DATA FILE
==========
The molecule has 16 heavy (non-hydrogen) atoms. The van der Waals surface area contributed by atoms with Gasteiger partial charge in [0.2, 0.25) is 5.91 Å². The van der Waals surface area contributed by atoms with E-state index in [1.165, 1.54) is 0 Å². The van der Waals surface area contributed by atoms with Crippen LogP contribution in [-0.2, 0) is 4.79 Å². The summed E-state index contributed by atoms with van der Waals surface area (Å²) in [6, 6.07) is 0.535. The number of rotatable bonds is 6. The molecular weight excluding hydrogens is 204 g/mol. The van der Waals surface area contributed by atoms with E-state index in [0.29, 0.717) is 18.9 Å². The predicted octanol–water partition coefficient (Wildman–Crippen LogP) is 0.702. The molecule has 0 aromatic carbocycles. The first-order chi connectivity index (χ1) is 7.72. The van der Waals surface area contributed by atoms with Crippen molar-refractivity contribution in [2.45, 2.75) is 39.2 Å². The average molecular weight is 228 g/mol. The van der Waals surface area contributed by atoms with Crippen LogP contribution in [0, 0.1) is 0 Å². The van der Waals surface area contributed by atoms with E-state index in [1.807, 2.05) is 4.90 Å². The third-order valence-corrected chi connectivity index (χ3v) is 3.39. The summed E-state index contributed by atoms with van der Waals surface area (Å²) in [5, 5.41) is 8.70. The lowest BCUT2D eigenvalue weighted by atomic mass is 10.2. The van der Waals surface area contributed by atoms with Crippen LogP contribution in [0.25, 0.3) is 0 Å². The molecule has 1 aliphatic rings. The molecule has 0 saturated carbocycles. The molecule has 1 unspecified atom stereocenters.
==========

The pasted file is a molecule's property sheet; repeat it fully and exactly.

The molecule has 16 heavy (non-hydrogen) atoms. The van der Waals surface area contributed by atoms with Gasteiger partial charge in [0.2, 0.25) is 5.91 Å². The van der Waals surface area contributed by atoms with E-state index in [1.165, 1.54) is 0 Å². The van der Waals surface area contributed by atoms with Crippen LogP contribution in [-0.2, 0) is 4.79 Å². The summed E-state index contributed by atoms with van der Waals surface area (Å²) in [6, 6.07) is 0.535. The number of rotatable bonds is 6. The molecular weight excluding hydrogens is 204 g/mol. The van der Waals surface area contributed by atoms with E-state index in [0.29, 0.717) is 18.9 Å². The predicted octanol–water partition coefficient (Wildman–Crippen LogP) is 0.702. The molecule has 0 aromatic carbocycles. The first-order chi connectivity index (χ1) is 7.72. The van der Waals surface area contributed by atoms with Crippen molar-refractivity contribution in [2.45, 2.75) is 39.2 Å². The average molecular weight is 228 g/mol. The van der Waals surface area contributed by atoms with Crippen LogP contribution in [0, 0.1) is 0 Å². The van der Waals surface area contributed by atoms with E-state index in [1.807, 2.05) is 4.90 Å². The third-order valence-corrected chi connectivity index (χ3v) is 3.39. The summed E-state index contributed by atoms with van der Waals surface area (Å²) in [5, 5.41) is 8.70. The lowest BCUT2D eigenvalue weighted by atomic mass is 10.2. The van der Waals surface area contributed by atoms with Crippen LogP contribution in [0.25, 0.3) is 0 Å². The molecule has 1 aliphatic rings. The molecule has 0 saturated carbocycles. The molecule has 1 unspecified atom stereocenters.